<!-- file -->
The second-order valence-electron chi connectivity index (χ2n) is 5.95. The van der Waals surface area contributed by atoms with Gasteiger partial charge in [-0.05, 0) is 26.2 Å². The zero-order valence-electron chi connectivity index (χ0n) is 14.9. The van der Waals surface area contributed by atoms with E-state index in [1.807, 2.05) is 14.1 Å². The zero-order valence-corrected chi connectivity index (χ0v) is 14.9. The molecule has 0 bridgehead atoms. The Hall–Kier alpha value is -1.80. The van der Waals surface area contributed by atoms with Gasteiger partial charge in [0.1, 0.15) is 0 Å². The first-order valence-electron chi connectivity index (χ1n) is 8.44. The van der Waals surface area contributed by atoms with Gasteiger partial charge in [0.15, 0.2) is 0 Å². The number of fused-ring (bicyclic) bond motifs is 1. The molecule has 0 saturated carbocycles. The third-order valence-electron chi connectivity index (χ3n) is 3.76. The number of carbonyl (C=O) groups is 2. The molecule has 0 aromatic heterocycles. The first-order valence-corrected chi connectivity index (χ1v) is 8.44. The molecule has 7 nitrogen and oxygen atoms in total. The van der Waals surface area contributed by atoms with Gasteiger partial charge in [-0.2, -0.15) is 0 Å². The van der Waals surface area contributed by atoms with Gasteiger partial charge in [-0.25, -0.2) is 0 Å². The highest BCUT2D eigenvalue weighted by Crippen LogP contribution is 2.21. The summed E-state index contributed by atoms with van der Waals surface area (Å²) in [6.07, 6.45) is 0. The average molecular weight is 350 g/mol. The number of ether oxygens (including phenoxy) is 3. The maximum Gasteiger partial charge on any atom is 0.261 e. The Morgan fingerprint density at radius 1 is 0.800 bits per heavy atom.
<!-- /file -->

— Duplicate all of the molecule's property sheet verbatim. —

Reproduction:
The second-order valence-electron chi connectivity index (χ2n) is 5.95. The van der Waals surface area contributed by atoms with Gasteiger partial charge in [-0.05, 0) is 26.2 Å². The zero-order valence-electron chi connectivity index (χ0n) is 14.9. The van der Waals surface area contributed by atoms with E-state index in [1.807, 2.05) is 14.1 Å². The zero-order valence-corrected chi connectivity index (χ0v) is 14.9. The molecule has 0 bridgehead atoms. The Hall–Kier alpha value is -1.80. The van der Waals surface area contributed by atoms with Gasteiger partial charge in [0.1, 0.15) is 0 Å². The first-order valence-electron chi connectivity index (χ1n) is 8.44. The van der Waals surface area contributed by atoms with Gasteiger partial charge in [0.15, 0.2) is 0 Å². The number of fused-ring (bicyclic) bond motifs is 1. The molecule has 0 saturated carbocycles. The third-order valence-electron chi connectivity index (χ3n) is 3.76. The number of carbonyl (C=O) groups is 2. The molecule has 0 aromatic heterocycles. The first-order valence-corrected chi connectivity index (χ1v) is 8.44. The molecule has 7 nitrogen and oxygen atoms in total. The van der Waals surface area contributed by atoms with Gasteiger partial charge in [-0.2, -0.15) is 0 Å². The van der Waals surface area contributed by atoms with Gasteiger partial charge in [-0.25, -0.2) is 0 Å². The highest BCUT2D eigenvalue weighted by Crippen LogP contribution is 2.21. The summed E-state index contributed by atoms with van der Waals surface area (Å²) in [6.07, 6.45) is 0. The average molecular weight is 350 g/mol. The number of ether oxygens (including phenoxy) is 3. The maximum Gasteiger partial charge on any atom is 0.261 e. The Morgan fingerprint density at radius 1 is 0.800 bits per heavy atom.